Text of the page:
Introduction Hello everybody! Recently, there’s been a lot of talk about meta-analysis, and here I would just like to quickly show that Bayesian multilevel modeling nicely takes care of your meta-analysis needs, and that it is easy to do in R with the rstan and brms packages. As you’ll see, meta-analysis is a special case of Bayesian multilevel modeling when you are unable or unwilling to put a prior distribution on the meta-analytic effect size estimate.

Experimental investigations commonly begin with a hypothesis, an expectation of what one might find: “We hypothesize that alcohol leads to slower reactions to events in a driving simulator.” Data is then collected and analyzed to specifically address this hypothesis. Almost always, the support for or against the hypothesis is statistical, not intraocular (Krantz, 1999). However, the prevailing statistical paradigm—null hypothesis significance testing (NHST)—never tests the researcher’s offered hypothesis, but instead the “null hypothesis”: That there is no relationship between alcohol consumption and reaction time.

In this post, I address the following problem: How to obtain regression lines and their associated confidence intervals at the average and individual-specific levels, in a two-level multilevel linear regression.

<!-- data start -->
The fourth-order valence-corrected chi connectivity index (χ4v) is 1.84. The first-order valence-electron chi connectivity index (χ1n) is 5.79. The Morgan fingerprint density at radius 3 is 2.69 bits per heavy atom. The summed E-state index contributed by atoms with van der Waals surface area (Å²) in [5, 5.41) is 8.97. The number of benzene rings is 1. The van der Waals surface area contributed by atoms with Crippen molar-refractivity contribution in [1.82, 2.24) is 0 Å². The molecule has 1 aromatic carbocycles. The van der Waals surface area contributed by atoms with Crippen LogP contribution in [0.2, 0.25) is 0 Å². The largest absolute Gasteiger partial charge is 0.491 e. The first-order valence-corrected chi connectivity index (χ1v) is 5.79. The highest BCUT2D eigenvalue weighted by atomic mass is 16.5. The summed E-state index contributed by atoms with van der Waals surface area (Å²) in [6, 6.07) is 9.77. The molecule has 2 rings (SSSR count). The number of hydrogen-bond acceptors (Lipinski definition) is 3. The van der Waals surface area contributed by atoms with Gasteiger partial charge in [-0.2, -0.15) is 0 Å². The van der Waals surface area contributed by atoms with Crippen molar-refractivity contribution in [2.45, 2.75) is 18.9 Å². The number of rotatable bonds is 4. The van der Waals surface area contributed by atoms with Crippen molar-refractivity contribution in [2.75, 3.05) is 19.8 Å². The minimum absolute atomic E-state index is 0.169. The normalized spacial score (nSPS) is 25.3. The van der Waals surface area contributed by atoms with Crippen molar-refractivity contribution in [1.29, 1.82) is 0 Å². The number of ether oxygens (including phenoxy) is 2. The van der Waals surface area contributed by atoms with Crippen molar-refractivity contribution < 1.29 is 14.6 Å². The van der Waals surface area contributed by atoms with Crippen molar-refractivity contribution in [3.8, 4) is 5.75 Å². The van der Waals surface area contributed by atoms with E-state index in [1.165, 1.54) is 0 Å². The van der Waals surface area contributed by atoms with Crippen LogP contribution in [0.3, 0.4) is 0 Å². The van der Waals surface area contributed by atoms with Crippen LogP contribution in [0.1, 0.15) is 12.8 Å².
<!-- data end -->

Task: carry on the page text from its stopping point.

Background Visualization is perhaps the most effective way of communicating the results of a statistical model. For regression models, two figures are commonly used: The coefficient plot shows the coefficients of a model graphically, and can be used to replace or augment a model summary table.

The average psychologist’s statistical toolkit is expanding. Multilevel (mixed effects) models are now routinely used where 10 years ago repeated measures ANOVA prevailed. Bayesian statistics are coming. Isn’t this fantastic?
Well, yes and no. Here is a quote about the use of multilevel models by psycholinguists:
At a recent workshop on mixed-effects models, a prominent psycholinguist memorably quipped that encouraging psycholinguists to use linear mixed-effects models was like giving shotguns to toddlers.

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